The Universe in the Classroom

An Ancient Universe: How Astronomers Know the Vast Scale of Cosmic Time


With all this in mind, let's now look at what our observations and experiments have revealed about the age of the universe and its contents. We examine each thread of evidence separately, but we will see that they fit together very nicely to reflect the ages we discussed above.

a) The Age of the Expanding Universe

Astronomers can estimate the distance of each galaxy of a certain type from its apparent size or brightness. The smaller and fainter a galaxy appears, compared to similar galaxies, the farther away it must be. We experience the same effect here on Earth - the farther away a car, the closer together and fainter its headlights appear. In addition, there are other ways of measuring the distances to galaxies, using special stars that act like mile-markers.

Astronomers can also determine the speed a galaxy is moving by breaking up its light into its component colors, rainbow-fashion. We call the light spread out like this a "spectrum" and it is something whose properties astronomers are very good at measuring. Christian Doppler showed in 1842 that when a source of light is moving away from us, the motion stretches the waves, slightly changing the colors we see in the spectrum. This Doppler Effect, which applies to all kinds of waves, also explains why a police siren that is approaching us seems to have a higher pitch, and one that is moving away from us seems to have a lower pitch.

When we measure light from distant galaxies we find that their waves are always stretched, indicating that the galaxies are moving away from us. By measuring the stretching, we can determine the galaxies' speeds. Astronomers have been making such measurements since the first decade of the 20th century.

In the 1920's astronomer Edwin Hubble made the remarkable discovery that the speeds at which galaxies are moving away from us are not random, but have a pattern to them. The farther away a galaxy is, the faster it is moving away. This pattern is now called "the expanding universe", since the entire universe of galaxies seems to be moving away.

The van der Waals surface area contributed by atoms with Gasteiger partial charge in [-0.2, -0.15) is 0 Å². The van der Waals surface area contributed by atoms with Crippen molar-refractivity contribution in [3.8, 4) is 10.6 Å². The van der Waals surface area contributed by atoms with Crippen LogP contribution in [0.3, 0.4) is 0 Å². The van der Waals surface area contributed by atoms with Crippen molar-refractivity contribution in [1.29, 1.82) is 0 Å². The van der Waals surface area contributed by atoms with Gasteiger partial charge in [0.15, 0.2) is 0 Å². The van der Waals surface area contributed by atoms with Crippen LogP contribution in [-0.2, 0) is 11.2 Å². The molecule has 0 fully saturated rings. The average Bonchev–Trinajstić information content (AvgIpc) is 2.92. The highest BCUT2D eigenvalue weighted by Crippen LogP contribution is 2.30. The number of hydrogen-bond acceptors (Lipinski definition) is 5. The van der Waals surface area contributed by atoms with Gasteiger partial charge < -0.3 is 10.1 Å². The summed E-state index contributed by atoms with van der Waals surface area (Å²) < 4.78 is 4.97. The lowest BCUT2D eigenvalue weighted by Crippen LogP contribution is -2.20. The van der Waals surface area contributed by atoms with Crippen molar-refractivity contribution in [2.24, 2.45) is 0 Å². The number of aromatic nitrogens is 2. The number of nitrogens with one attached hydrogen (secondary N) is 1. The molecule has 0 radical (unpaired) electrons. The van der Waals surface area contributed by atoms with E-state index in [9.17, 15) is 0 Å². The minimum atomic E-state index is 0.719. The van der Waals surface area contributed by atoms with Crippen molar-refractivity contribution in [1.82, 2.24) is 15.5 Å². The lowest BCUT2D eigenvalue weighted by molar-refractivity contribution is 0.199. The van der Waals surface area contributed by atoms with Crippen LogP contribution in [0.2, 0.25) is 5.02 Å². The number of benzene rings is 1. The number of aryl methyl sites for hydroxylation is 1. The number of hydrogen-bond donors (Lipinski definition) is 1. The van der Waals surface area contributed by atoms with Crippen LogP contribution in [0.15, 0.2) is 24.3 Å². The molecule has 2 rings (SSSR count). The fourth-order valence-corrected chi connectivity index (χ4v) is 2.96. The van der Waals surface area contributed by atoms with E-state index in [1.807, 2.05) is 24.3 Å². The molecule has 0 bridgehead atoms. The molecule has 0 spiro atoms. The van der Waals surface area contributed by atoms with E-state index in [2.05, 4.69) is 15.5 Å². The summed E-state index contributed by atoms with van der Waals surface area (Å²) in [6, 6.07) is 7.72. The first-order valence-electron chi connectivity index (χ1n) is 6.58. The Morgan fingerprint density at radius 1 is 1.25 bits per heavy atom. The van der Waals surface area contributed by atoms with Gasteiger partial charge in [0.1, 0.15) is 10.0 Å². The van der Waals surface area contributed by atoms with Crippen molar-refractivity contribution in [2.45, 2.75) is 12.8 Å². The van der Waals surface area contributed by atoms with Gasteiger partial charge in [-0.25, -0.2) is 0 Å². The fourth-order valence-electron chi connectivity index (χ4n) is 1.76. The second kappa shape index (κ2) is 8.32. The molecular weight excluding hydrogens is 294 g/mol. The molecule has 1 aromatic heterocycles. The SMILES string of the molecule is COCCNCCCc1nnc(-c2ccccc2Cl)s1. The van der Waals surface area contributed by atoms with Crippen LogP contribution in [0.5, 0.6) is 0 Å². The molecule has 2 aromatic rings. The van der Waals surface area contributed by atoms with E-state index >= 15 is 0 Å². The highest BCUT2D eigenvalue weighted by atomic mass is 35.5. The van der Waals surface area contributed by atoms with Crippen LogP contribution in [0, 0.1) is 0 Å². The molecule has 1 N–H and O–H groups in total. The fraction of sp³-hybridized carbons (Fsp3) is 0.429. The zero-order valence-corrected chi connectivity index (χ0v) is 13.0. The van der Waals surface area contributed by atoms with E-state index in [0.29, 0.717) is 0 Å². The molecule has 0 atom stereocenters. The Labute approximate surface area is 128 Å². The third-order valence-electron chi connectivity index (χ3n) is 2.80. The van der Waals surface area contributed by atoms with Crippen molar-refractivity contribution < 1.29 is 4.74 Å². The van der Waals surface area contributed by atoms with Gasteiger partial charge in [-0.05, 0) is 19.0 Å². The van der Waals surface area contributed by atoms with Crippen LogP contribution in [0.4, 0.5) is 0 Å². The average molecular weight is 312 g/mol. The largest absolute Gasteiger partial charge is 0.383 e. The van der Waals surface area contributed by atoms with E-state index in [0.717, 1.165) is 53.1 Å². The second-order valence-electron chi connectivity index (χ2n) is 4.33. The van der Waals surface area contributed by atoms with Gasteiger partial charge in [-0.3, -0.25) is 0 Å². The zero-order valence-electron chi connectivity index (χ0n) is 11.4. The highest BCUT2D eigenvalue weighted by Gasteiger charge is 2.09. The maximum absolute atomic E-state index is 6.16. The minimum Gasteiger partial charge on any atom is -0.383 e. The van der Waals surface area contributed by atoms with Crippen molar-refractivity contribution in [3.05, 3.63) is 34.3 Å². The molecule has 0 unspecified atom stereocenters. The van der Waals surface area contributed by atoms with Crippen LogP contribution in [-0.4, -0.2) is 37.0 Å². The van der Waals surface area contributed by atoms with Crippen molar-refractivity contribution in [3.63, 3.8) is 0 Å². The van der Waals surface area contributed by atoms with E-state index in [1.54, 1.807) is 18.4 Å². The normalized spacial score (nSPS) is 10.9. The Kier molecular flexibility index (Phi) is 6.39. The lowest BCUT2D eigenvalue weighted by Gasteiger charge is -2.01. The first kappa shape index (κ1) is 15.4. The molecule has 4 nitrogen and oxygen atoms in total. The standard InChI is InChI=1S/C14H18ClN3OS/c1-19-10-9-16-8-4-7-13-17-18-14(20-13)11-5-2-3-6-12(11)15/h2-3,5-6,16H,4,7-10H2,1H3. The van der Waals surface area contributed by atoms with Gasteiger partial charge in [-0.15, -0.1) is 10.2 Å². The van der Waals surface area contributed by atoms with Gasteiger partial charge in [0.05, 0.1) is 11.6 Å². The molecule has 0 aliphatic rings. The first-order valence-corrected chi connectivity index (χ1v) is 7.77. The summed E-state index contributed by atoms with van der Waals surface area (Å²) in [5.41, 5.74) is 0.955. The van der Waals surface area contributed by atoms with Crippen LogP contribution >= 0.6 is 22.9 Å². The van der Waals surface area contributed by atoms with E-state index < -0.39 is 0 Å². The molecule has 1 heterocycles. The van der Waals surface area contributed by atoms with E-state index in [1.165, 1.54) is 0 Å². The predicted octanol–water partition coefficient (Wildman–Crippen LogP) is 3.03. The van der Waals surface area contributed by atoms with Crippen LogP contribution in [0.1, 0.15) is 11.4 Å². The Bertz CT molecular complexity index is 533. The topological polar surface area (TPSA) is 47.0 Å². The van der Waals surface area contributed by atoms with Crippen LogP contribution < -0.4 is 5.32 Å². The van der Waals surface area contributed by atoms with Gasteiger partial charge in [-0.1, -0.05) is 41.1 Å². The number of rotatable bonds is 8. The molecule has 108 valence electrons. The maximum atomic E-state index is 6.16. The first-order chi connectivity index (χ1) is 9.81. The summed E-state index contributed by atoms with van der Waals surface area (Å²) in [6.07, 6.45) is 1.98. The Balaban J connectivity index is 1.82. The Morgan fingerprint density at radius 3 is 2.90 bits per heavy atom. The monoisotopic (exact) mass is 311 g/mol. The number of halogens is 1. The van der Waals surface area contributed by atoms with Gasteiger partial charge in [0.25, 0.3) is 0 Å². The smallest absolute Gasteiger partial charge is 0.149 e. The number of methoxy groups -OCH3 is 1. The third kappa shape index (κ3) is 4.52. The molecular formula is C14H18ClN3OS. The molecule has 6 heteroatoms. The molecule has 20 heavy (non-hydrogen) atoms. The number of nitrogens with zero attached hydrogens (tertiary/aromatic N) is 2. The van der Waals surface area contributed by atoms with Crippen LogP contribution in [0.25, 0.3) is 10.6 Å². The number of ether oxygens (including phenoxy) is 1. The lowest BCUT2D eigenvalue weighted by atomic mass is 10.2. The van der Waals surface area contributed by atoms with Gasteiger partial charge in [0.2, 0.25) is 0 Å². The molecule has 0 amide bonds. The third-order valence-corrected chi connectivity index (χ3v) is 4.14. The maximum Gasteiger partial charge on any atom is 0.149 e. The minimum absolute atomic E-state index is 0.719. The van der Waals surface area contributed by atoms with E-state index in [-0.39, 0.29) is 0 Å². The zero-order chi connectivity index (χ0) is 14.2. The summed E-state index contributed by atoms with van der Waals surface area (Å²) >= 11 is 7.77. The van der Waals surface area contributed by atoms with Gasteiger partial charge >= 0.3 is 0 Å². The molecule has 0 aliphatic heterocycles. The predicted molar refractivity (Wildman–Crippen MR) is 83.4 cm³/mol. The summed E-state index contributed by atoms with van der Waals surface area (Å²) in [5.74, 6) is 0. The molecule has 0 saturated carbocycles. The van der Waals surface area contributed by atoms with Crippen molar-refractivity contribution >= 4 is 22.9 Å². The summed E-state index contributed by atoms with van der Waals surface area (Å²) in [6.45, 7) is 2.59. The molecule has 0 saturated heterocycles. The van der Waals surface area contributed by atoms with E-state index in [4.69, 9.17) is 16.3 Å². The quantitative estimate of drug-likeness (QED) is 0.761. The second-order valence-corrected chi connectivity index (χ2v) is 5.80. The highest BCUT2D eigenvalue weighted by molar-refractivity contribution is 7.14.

Astronomers soon realized that they could use this information to measure how long ago the expansion began. To see how we do this, imagine for a minute that you are attending a year-end lunch with your fellow teachers. At the end of the lunch, all the teachers get into their cars and drive away from the lunch in different directions.

Say your home is 120 miles from the lunch site, and you drive home at 60 miles per hour. When you get home at 5 pm, you realize you forgot to look at your watch to see when the lunch broke up. Still, you have all the information you need to figure out when all the teachers started "expanding" away from the lunch. Since you traveled 120 miles at 60 mph, the trip took you 2 hours. Thus you can calculate that you, and all the other teachers, must have left at 3 pm. (To check you might call a number of other teachers and ask them to do the same calculation for their trip home. They may have traveled a different distance, at a different speed, but the time will be the same.)

In the same way, we can find out roughly when the galaxies began their expansion by dividing their distances by their speeds. We find the age of the expanding universe to be between 10 and 15 billion years.


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An Ancient Universe - Table of Contents

Home | Introduction | The Universe: An Overview | The Process of Science | The Ancient Universe - The Age of the Expanding Universe - The Age of the Oldest Stars - The Age of Light From Distant Galaxies - The Age of the Chemical Elements | The Changing Universe - Changes in the Solar System - Changes in Stars - Changes in the Universe | Science and Religion | Resource Guide | Activities

© Copyright 2001, American Astronomical Society. Permission to reproduce in its entirety for any non-profit, educational purpose is hereby granted. For all other uses contact the publisher: Astronomical Society of the Pacific, 390 Ashton Ave., San Francisco, CA 94112.

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